The lack of a complete and current Profile actually can hamper your job search today. Observers will wonder if you understand how to be successful in today's technology-biased environment.
Even if you are currently happily employed, a robust LinkedIn Profile can make you more effective in your existing job, making you and your employer visible to potential customers/clients and networking contacts. LinkedIn also lays good groundwork for your next job because it is so important to recruiters.
Be active, even if only weekly, to make it clear to recruiters and other network members that you are active (savvy) and reachable.
Read Choosing the Best Keywords for Your LinkedIn Profile and all of Job-Hunt’s Guide to LinkedIn for Job Search articles for more information.
Also check out How to Gain Both Visibility and Credibility on LinkedIn and Build Your Personal Brand by Blogging on LinkedIn for tips on leveraging LinkedIn's other visibility opportunities..
Facebook is the largest social network in the world, and it is searched by many recruiters and employers looking for qualified job candidates.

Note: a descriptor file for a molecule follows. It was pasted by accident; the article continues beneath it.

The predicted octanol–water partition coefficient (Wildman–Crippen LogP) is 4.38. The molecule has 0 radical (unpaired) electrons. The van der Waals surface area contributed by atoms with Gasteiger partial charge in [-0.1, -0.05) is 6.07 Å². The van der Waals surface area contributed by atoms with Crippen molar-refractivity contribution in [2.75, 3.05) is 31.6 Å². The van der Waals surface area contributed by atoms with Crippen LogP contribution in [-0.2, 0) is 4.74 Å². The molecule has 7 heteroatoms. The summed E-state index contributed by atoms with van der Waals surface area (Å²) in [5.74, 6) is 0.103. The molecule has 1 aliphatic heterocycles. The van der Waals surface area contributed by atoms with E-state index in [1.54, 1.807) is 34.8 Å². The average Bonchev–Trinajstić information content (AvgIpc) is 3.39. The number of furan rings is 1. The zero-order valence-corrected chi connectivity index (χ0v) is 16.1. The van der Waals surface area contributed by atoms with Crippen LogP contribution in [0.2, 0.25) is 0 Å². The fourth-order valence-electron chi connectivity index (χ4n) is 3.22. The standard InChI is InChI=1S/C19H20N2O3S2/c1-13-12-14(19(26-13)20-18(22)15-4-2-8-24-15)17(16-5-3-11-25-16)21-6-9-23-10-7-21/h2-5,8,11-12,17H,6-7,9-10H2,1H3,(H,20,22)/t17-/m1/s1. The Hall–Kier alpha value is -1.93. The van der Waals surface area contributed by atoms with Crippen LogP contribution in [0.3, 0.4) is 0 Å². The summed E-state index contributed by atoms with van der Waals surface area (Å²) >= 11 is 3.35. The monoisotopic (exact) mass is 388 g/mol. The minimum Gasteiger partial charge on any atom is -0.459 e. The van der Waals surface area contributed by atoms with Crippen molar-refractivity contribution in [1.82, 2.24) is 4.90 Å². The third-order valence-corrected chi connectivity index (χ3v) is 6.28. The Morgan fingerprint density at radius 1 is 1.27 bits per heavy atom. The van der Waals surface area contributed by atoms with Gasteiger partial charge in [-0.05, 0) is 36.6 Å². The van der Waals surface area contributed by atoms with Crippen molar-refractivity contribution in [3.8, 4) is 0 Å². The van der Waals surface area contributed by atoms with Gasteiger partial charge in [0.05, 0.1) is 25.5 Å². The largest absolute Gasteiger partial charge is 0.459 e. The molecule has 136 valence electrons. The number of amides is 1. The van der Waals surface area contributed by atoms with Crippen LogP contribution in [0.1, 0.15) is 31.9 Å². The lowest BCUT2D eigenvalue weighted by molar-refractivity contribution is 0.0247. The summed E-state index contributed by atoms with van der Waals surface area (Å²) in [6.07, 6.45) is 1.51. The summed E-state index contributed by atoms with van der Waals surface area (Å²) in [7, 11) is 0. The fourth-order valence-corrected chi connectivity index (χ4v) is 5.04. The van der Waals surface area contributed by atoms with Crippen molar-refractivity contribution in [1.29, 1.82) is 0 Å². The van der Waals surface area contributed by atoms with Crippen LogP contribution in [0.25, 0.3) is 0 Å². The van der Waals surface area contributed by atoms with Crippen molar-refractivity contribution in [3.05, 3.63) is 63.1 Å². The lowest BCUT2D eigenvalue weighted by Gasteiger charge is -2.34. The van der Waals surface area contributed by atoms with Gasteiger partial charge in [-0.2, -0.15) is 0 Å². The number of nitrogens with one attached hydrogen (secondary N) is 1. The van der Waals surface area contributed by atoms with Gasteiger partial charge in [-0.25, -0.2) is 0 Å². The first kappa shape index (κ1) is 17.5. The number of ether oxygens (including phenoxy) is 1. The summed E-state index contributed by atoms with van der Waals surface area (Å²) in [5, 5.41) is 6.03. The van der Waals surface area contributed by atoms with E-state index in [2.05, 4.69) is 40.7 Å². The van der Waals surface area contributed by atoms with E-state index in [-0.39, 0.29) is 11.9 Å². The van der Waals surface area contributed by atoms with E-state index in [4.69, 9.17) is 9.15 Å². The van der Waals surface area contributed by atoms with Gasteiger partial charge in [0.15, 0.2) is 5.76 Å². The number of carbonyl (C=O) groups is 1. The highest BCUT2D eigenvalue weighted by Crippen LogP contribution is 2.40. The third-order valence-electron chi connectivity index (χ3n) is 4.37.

You can transform parts of your Facebook account into a version of your resume.
It hopefully goes without saying that you should be very circumspect with your Facebook postings. Many people have lost opportunities as a result of what they posted on Facebook. Recruiters definitely search through Facebook to understand more about your personality and how you would "fit" into their organizations.
See Job-Hunt's Guide to Using Facebook for Job Search for details.
The biggest source of jobs in the world is giant job aggregator, Indeed.com. In addition to job postings, Indeed has an option that recruiters love, called Indeed Resume. You'll need to register a My Indeed account, and then you can upload your resume.
Indeed allows employers to search Indeed Resume for free or for a fee. But to learn the candidate's name and contact the candidate, recruiters must pay Indeed for the name and contact information.
Twitter can be a great deal of fun as well as good networking. Be sure to complete the Twitter Bio, including a description of who you are and where you are.